And yet, while all the pieces were in place for JHN’s Pot of Gold performance to be a smash, his connection with the audience just barely missed the mark. A flamboyant dred-head who toys with religion seems a hard pill for a red state to swallow. The die-hards were sparse, but I'll bet he gained a few converts with his crowd-amping antics, his banter, and his dances with dogs. This guy's going places, and, according to him, he’s going to look sexy as hell when he gets there. Alma Schofield
“Open up that fucking mosh pit! Open that bitch up,” Lil Pump shouted gleefully in the middle of “Off White.” Rocking pink sunglasses and a red cardigan, Pump looked like he was competing to win a “What Would Rivers Cuomo Look Like as a SoundCloud Rapper” contest. The “Racks on Racks” rapper was a jittery livewire presence, hopping across the stage, throwing his hands in the air, and clearly feeling himself to the utmost.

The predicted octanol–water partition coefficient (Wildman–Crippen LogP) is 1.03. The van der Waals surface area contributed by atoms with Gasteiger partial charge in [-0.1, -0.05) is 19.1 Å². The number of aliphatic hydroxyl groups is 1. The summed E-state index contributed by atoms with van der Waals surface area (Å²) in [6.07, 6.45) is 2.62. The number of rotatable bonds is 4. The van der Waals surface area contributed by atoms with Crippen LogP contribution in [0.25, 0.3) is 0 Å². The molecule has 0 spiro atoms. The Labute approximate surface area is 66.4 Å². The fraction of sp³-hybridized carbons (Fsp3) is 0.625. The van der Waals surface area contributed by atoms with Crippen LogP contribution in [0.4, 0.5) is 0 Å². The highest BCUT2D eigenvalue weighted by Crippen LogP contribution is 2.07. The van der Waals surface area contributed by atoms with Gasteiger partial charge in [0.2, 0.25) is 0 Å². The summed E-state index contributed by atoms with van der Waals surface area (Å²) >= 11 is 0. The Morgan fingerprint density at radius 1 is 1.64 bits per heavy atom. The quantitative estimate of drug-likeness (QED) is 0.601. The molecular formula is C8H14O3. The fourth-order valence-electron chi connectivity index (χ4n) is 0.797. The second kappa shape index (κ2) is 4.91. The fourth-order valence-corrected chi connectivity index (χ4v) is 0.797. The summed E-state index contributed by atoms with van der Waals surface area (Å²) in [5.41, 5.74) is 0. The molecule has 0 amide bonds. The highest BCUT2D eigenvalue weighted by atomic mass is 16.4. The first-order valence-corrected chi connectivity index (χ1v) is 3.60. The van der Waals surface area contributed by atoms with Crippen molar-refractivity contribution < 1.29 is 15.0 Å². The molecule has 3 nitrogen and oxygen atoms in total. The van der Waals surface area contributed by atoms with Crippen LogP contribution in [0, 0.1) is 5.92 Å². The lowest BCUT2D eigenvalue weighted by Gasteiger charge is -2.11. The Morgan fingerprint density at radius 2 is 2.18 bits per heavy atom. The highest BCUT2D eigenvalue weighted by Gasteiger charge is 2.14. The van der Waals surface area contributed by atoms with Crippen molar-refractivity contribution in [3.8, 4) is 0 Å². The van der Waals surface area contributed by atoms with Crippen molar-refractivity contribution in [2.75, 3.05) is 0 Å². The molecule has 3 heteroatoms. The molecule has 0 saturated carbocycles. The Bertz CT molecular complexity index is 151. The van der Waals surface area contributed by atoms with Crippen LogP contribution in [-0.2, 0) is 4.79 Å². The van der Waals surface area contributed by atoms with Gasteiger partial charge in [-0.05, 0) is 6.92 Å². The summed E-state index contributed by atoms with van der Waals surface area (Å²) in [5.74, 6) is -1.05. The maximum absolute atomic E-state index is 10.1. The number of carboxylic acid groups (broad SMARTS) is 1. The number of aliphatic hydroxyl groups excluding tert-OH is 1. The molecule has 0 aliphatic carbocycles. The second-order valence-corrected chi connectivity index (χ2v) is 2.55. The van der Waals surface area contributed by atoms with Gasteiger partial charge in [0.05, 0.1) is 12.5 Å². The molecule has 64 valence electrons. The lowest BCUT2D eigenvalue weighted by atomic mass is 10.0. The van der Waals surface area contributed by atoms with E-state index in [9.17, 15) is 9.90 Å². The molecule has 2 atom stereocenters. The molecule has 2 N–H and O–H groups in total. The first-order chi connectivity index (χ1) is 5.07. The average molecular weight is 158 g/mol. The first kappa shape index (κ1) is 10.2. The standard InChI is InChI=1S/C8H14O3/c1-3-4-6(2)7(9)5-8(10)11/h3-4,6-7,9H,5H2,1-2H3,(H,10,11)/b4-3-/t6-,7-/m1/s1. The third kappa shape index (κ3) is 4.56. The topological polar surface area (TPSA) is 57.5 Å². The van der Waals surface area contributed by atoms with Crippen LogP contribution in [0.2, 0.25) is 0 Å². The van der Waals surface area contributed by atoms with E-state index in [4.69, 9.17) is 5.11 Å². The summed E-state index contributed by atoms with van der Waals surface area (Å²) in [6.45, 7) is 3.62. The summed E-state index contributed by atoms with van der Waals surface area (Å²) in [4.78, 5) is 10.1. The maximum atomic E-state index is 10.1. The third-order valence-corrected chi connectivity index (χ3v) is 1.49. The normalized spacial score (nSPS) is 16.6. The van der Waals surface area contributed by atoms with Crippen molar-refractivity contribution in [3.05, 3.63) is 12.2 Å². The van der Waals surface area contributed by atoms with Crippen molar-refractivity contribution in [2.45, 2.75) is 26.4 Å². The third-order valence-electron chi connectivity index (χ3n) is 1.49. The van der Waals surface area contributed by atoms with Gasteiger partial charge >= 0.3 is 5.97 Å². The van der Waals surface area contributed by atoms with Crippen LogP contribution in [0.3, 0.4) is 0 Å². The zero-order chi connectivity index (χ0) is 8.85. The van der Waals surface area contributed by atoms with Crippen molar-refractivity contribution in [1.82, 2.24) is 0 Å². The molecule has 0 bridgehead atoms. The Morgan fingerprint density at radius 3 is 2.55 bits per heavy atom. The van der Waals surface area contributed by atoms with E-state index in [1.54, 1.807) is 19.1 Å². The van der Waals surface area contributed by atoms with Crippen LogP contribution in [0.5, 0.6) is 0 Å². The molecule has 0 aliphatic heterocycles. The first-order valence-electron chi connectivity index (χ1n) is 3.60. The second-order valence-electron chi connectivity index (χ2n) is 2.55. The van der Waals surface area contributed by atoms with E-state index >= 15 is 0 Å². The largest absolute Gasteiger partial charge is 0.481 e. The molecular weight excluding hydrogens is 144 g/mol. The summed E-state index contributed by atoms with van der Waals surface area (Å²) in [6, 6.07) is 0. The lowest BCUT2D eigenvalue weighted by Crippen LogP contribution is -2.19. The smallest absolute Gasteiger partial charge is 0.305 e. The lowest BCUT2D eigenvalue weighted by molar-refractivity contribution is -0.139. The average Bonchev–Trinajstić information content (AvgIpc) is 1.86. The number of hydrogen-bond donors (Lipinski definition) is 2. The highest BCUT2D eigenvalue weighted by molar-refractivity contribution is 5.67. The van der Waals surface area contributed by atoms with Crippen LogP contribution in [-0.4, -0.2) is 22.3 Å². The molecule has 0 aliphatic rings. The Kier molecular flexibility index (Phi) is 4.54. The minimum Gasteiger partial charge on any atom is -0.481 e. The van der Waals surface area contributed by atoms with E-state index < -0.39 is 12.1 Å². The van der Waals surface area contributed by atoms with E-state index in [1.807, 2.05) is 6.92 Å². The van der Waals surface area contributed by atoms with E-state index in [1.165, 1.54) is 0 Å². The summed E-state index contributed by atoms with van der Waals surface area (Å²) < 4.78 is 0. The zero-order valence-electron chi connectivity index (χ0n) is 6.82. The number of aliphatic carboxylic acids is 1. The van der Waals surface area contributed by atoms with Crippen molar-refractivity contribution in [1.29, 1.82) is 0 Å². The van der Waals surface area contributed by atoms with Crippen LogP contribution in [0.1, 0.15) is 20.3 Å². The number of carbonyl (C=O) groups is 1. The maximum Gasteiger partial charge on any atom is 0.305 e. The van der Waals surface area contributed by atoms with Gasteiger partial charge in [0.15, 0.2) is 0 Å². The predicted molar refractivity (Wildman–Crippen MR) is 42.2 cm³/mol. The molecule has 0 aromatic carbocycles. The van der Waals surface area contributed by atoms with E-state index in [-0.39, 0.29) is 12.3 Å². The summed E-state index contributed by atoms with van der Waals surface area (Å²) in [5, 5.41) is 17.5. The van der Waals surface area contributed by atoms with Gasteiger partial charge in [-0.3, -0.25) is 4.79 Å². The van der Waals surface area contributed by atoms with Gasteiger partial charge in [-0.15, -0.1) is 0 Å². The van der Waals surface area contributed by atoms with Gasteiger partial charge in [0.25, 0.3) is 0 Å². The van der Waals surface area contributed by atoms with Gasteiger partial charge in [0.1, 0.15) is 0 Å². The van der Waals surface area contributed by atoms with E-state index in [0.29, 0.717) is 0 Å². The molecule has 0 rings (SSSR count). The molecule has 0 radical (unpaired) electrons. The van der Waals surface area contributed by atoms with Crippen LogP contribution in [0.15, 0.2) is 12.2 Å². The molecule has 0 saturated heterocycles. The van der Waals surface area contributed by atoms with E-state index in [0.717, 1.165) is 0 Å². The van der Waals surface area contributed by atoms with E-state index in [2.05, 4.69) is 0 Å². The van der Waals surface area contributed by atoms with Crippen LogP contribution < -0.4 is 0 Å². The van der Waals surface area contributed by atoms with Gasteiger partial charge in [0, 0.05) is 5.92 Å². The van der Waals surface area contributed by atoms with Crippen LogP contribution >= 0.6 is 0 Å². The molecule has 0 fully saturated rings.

If only he put even a fraction of that effort into his live vocals. Prerecorded vocals picked up the slack for most of Pump’s set, with the rapper occasionally interjecting with his own voice. In every instance, his live voice sounded far worse than the one on tape. I know rappers performing to backing tracks is nothing new, but this seemed particularly lazy. And with his DJ’s habit of stuttering and stopping the beat whenever Pump shouted on the mic, it gave his set a weird glitchy vibe. It was as if the set was a record that kept skipping on the turntable. Ashley Naftule